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Want To Launch A Career In Healthcare? Here’s Why You Need To Study In Oklahoma

Oklahoma City is known for its huge oil and gas sector and for being the home of a popular basketball team. But recently the city’s been a hotbed for professionals after a career in healthcare


By  Matt Kefford

Mon Jun 21 2021

Since The University of Oklahoma's Michael F. Price College of Business (OU) added a specialist healthcare administration certificate to its MBA program in 2017, the city has attracted a wealth of healthcare professionals looking to develop their business skills.

Two of them, Dr Michael Siatkowski, an ophthalmology expert and CEO of the Dean McGee Eye Institute, and Peyton Brooks, a clinical pharmacist and informatics specialist who works with hospital IT systems, have seen their careers accelerated by the program. 

Here are four reasons they gave for why you should choose Oklahoma to launch your career in healthcare.

1. A dual business & healthcare program 

The OU MBA healthcare certificate covers specialist topics you wouldn't find in a standard MBA program. Students study things like technology in healthcare, healthcare operations, and financing healthcare. 

Michael (pictured right) was attracted to the OU MBA curriculum as he wanted to move into an executive level role after three decades as a leading pediatric ophthalmologist. “The healthcare track was exactly what I wanted to focus on,” he says.


The MBA program also covers core business modules. Students learn business strategy, data analytics, and operations management, and can choose electives covering finance and entrepreneurship.

Michael felt the well-rounded business curriculum would give him a strong overview of how a business should be run, preparing him for the wide variety of skills needed at the executive level. 

“When it comes to business management, economics, efficiency, and finance, those things are not very well taught in the medical profession,” he says. 

“The thought process is so different in the way we practice medicine, and you really need to have both if you are going to run a medical organization as a business.” 

2. A vibrant, diverse city life

Oklahoma City, where the OU postgraduate campus is located, is also an attractive place to live and work. 

Oklahoma City is the eighth largest city in the US, offering a wide variety of activities. Oklahoma City is home to a top professional basketball team, as well as many museums and a buzzing entertainment district.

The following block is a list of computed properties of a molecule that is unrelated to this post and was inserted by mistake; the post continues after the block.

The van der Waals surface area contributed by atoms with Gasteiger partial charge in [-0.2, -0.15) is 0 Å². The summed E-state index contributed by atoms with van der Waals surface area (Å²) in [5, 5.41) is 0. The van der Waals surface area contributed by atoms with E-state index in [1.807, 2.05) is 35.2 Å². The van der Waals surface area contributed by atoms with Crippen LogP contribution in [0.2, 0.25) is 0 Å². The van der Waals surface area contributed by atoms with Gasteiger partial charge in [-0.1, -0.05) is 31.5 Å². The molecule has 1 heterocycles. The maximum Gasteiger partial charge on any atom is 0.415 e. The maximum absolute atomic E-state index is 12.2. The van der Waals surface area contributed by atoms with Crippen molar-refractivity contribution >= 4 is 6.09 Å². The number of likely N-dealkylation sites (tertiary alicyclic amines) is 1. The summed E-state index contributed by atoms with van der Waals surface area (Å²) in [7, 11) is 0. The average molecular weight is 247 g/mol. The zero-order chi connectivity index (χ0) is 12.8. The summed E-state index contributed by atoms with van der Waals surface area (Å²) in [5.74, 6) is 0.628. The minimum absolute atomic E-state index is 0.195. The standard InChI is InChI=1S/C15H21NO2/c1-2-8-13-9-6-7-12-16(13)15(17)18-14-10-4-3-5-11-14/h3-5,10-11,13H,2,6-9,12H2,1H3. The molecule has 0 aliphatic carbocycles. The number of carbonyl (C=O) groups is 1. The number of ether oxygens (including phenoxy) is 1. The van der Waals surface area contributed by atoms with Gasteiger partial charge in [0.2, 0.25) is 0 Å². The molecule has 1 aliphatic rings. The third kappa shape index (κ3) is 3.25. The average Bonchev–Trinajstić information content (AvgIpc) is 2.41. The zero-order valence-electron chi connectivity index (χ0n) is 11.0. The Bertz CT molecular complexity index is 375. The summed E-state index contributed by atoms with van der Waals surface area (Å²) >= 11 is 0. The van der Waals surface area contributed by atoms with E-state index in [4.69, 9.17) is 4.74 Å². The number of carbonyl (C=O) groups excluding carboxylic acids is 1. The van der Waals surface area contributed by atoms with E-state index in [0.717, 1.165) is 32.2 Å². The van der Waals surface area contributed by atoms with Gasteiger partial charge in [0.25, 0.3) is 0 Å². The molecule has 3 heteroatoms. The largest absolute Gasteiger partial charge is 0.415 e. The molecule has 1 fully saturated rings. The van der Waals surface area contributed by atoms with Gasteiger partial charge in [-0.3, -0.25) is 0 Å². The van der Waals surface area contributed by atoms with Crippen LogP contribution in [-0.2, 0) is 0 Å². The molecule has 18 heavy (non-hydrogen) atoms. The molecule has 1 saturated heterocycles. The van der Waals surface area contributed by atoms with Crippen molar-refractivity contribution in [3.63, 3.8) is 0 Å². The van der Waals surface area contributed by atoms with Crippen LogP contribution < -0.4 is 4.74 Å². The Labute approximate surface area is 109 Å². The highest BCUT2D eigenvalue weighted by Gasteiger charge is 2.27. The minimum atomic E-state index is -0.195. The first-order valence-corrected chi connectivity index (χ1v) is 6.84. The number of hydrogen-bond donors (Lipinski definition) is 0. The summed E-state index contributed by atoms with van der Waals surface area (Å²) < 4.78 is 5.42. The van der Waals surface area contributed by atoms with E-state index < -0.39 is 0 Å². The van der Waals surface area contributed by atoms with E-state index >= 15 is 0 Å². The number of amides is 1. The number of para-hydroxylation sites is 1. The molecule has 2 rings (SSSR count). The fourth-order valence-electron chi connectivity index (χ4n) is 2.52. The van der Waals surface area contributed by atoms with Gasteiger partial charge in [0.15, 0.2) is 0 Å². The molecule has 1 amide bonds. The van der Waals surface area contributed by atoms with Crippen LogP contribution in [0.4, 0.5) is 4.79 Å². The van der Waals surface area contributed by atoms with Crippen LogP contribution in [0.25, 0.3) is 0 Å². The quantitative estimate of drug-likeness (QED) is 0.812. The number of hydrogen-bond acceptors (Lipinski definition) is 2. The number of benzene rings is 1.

The city is also relatively inexpensive. Rent in Oklahoma is over 200% lower than New York on average, and a meal in a restaurant can be up to 91% cheaper. 

“I live five minutes from downtown and I am not priced out as a young healthcare professional,” says Peyton. As someone who grew up outdoors, he enjoys the fact that it’s only a short drive to escape the hustle and bustle of the city.

“Everything that you can think of that you would want from a major city you can find here,” he explains. “It’s also really nice to be able to walk through the city but then also drive for half an hour and no one would find me.” 

The city’s central location also makes travel throughout the US easy. Oklahoma residents can drive to Dallas, Houston, and Colorado with ease, while travel further west towards New Mexico and south towards Texas is also within reach. 

“We get a little bit of everything here, which is pretty nice,” he says.

3. A flexible MBA program 

The OU MBA program is offered in both a full-time and flexible model. Enrolling in the professional MBA means you can take anywhere between two and five years to complete the course on a part-time basis, and you can carry on working during the program.


Peyton (pictured right) enrolled in the program in 2019 and has been completing his studies alongside working full-time for OU Health. He explains that the flexibility has been a huge help.

“I had one instance where I was on call and had an exam coming up and the professor was really accommodating in letting me take the exam the next day,” he says. 

The flexibility also gives you ample time to incorporate the skills you pick up as you work. This helps develop your knowledge alongside practical experience. 

“The MBA has definitely aided me in my ability to develop projects and manage them well,” Peyton explains. “I am already seeing the impact of the program.” 

4. A strong professional network 

Michael took the program over three years between 2017 and 2020. Not only did the flexibility allow him to combine work and study, but the extended period spent on campus meant he expanded his network and met a number of people who have since impacted his career. 

One professor on the program was instrumental in connecting Michael with a consultant who is now helping with one of his first projects in his role as CEO of the Dean McGee eye institute, which he took on early in 2021. 

“The networking opportunities are great,” he says. “I have a whole other group of people that I can send an email to or pick up the phone and call, and they respond with good ideas and advice.” 

Both Peyton and Michael have been able to develop professionally through the Oklahoma MBA. Where they had both focused their careers previously on inpatient care—something which is still a large part of their jobs—both have now been able to add business expertise to enhance their careers. 

With a post-pandemic focus on healthcare, there will likely be a wealth of job opportunities in the coming years. For your career in healthcare, an MBA coupled with healthcare expertise could be the platform you need to tap into that potential. 

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